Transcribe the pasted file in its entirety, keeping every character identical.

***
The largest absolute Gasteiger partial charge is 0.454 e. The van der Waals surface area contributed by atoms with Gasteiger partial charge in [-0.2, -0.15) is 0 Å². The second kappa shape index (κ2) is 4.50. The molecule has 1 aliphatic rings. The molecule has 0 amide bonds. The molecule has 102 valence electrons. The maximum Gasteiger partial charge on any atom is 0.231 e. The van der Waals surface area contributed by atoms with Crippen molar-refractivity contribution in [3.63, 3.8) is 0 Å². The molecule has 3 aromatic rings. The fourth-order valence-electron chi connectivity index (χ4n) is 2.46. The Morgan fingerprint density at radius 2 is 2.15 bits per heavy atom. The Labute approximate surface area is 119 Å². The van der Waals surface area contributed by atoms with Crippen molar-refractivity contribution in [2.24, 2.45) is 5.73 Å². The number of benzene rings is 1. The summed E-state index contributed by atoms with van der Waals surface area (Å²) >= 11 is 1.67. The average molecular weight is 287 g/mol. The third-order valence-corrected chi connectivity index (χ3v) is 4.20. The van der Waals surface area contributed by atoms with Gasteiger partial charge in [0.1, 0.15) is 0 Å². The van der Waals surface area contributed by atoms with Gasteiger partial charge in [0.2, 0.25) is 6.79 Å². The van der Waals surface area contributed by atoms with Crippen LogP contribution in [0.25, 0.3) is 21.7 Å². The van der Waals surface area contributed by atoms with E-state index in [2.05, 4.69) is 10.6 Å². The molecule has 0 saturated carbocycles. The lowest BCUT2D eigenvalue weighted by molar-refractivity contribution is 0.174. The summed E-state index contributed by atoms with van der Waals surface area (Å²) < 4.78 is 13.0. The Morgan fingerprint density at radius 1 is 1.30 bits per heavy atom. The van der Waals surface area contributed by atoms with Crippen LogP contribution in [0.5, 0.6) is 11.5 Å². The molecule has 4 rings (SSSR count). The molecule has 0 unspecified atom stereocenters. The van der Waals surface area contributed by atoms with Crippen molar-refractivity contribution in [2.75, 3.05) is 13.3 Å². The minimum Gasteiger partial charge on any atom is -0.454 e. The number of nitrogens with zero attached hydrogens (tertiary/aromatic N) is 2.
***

The largest absolute Gasteiger partial charge is 0.454 e. The van der Waals surface area contributed by atoms with Gasteiger partial charge in [-0.2, -0.15) is 0 Å². The second kappa shape index (κ2) is 4.50. The molecule has 1 aliphatic rings. The molecule has 0 amide bonds. The molecule has 102 valence electrons. The maximum Gasteiger partial charge on any atom is 0.231 e. The van der Waals surface area contributed by atoms with Crippen molar-refractivity contribution in [3.63, 3.8) is 0 Å². The molecule has 3 aromatic rings. The fourth-order valence-electron chi connectivity index (χ4n) is 2.46. The Morgan fingerprint density at radius 2 is 2.15 bits per heavy atom. The Labute approximate surface area is 119 Å². The van der Waals surface area contributed by atoms with Crippen molar-refractivity contribution in [2.24, 2.45) is 5.73 Å². The number of benzene rings is 1. The summed E-state index contributed by atoms with van der Waals surface area (Å²) >= 11 is 1.67. The average molecular weight is 287 g/mol. The third-order valence-corrected chi connectivity index (χ3v) is 4.20. The van der Waals surface area contributed by atoms with Gasteiger partial charge in [0.1, 0.15) is 0 Å². The van der Waals surface area contributed by atoms with Gasteiger partial charge in [0.2, 0.25) is 6.79 Å². The van der Waals surface area contributed by atoms with Crippen LogP contribution in [0.25, 0.3) is 21.7 Å². The van der Waals surface area contributed by atoms with E-state index in [2.05, 4.69) is 10.6 Å². The molecule has 0 saturated carbocycles. The lowest BCUT2D eigenvalue weighted by molar-refractivity contribution is 0.174. The summed E-state index contributed by atoms with van der Waals surface area (Å²) < 4.78 is 13.0. The Morgan fingerprint density at radius 1 is 1.30 bits per heavy atom. The van der Waals surface area contributed by atoms with Crippen LogP contribution in [0.5, 0.6) is 11.5 Å². The molecule has 4 rings (SSSR count). The molecule has 0 unspecified atom stereocenters. The van der Waals surface area contributed by atoms with Crippen molar-refractivity contribution in [2.75, 3.05) is 13.3 Å². The minimum Gasteiger partial charge on any atom is -0.454 e. The number of nitrogens with zero attached hydrogens (tertiary/aromatic N) is 2.